Spain and Abortion: “Popular” Politics?

As we sit across from each other at the breakfast table, I can’t seem to focus on what she’s asking me. Instead, I continue to carefully spread jam on my toast and rehearse the appropriate Spanish vocabulary and grammar in my head. I poise myself to ask a question, feeling feel somewhat pressured to phrase it as politely and innocently as possible. How I am supposed to ask a middle-aged Spanish-Catholic woman her thoughts about abortion rights?

Even though I have been living with Esperanza for almost a month now, I am still uncertain of her social, political, and religious beliefs. I always look forward to spending time with her because I enjoy practicing my Spanish, catching up, and exchanging stories.  I recognize that we have the potential to learn so much about each other and our respective cultures. However, there seems to be a lot left unsaid.

Spain’s conservative Popular Party is trying to implement a bill that would severely restrict reproductive rights. In fact, this bill would only permit abortions in circumstances of rape or if two medical professionals who are not performing the procedure deem that the mother’s health is impaired. With such limitations, many women would have to pursue abortions internationally or resort to illegal and unsafe practices.

The passing of this abortion bill will result in Spain’s regression from its relatively liberal abortion laws, which allow women to terminate a pregnancy within the first 14 weeks and beyond that period in cases of life-threatening problems related to the fetus. Furthermore, under the current laws, teenage girls under the age of 18 can pursue abortions without their parents’ consent or knowledge.

Apparently, recent polls reveal that between 70-80% of Spaniards oppose the potential changes. While I am unsure how much weight these opinions will have given that Prime Minister Mariano Rajoy’s Popular Party constitutes the majority in the Parliament, I am still eager to hear the perspective of a female Spanish citizen.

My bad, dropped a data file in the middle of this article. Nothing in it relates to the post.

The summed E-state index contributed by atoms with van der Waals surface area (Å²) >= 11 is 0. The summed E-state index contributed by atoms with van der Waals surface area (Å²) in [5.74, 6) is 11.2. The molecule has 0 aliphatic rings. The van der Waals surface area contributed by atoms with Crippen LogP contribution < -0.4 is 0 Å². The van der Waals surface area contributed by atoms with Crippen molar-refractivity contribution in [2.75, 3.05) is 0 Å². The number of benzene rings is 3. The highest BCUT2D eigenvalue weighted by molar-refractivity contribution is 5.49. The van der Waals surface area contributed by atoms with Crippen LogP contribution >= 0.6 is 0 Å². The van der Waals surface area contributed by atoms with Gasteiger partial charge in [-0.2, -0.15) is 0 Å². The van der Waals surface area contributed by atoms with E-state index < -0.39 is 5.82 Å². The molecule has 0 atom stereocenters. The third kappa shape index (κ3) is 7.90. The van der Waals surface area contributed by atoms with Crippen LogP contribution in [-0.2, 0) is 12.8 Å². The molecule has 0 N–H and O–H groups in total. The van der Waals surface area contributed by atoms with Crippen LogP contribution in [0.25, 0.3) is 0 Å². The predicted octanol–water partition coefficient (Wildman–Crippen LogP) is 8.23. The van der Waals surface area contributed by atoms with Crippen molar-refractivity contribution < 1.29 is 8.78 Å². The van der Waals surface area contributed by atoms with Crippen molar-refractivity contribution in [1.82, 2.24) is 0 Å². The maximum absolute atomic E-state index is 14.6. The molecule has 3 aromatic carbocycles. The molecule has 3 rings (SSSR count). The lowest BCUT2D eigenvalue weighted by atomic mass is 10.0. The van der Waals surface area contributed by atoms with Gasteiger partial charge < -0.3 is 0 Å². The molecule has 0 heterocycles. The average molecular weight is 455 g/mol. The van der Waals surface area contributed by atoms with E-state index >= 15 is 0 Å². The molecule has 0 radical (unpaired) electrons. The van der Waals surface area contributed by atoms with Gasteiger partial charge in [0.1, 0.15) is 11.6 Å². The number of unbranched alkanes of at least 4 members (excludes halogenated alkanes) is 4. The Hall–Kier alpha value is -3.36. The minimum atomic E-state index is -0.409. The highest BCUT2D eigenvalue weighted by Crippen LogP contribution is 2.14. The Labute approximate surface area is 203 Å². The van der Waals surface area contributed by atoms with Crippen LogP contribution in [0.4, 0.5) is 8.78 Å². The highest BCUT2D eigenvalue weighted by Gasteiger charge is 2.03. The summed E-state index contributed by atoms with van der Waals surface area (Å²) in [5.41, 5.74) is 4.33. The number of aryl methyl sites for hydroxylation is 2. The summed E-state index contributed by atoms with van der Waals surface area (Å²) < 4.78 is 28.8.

Esperanza proceeds to tell me about the current controversy from a neutral position summarizing the viewpoints of the Popular Party and the Catholic Church. She refers to Justice Minister Alberto Ruiz-Gallardon, who is known for intertwining political and religious beliefs and describing how “the life of the unborn baby [should not] depend exclusively on the decision of the mother.”  I try to redirect the conversation and ask whether she thinks the new legislation will be implemented. “Pues, Anna, no es tan fácil para predecir,” she says, essentially alluding to how she cannot determine the outcome.

“Of course. But, do your beliefs and the beliefs of your friends correspond to the proposed new law?” She explains that she does not necessarily support all of the restrictions that the Popular Party hopes to impose, but she thinks that the existing laws should be revised.

“No comprendo cómo una joven que tiene 16 años sabe lo qué quiere”, she adds. According to Esperanza, a 16-year-old girl does not truly know what she wants and she should not be able to have an abortion without her parents’ involvement. I try my best to conceal my reactions.

I am stunned not only by the prejuicio, or prejudice, embedded in Esperanza’s comment and the political and religious climate, but also by the impact that such prejudices have on abortion stigma. The prejuicios that we make about others and their cultures can truly prevent us from seeing el otro lado, the other side.

After reflecting on my conversation with Esperanza, I acknowledge that prejudices cloud our ability to sympathize, help, and support others. Spain’s Popular Party and Catholic Church demonstrate their prejuicios about women who seek abortions and allude to these prejuicios when making political decisions. In doing so, these groups discriminate against women who unintentionally get pregnant and have abortions. Most importantly, the prejuicios of Spain’s Popular Party and Catholic Church justify the control of women’s freedom, women’s bodies, and women’s futures.

As abortion stigma gains momentum and complements religious conservatism, it transcends state, regional, and international levels. Women’s lack of reproductive justice proves to be a global problem requiring global attention.

I admit that I have felt helpless at times while I cross my fingers and hope for the best outcome for women’s reproductive health and rights. Yet, the more favorable and promising approach is to promote dialogue. Inspired by the 1 in 3 campaign, I believe that women can reverse such stigma and empower each other as they unite to share their experiences and stories.

Categories: Health, Politics

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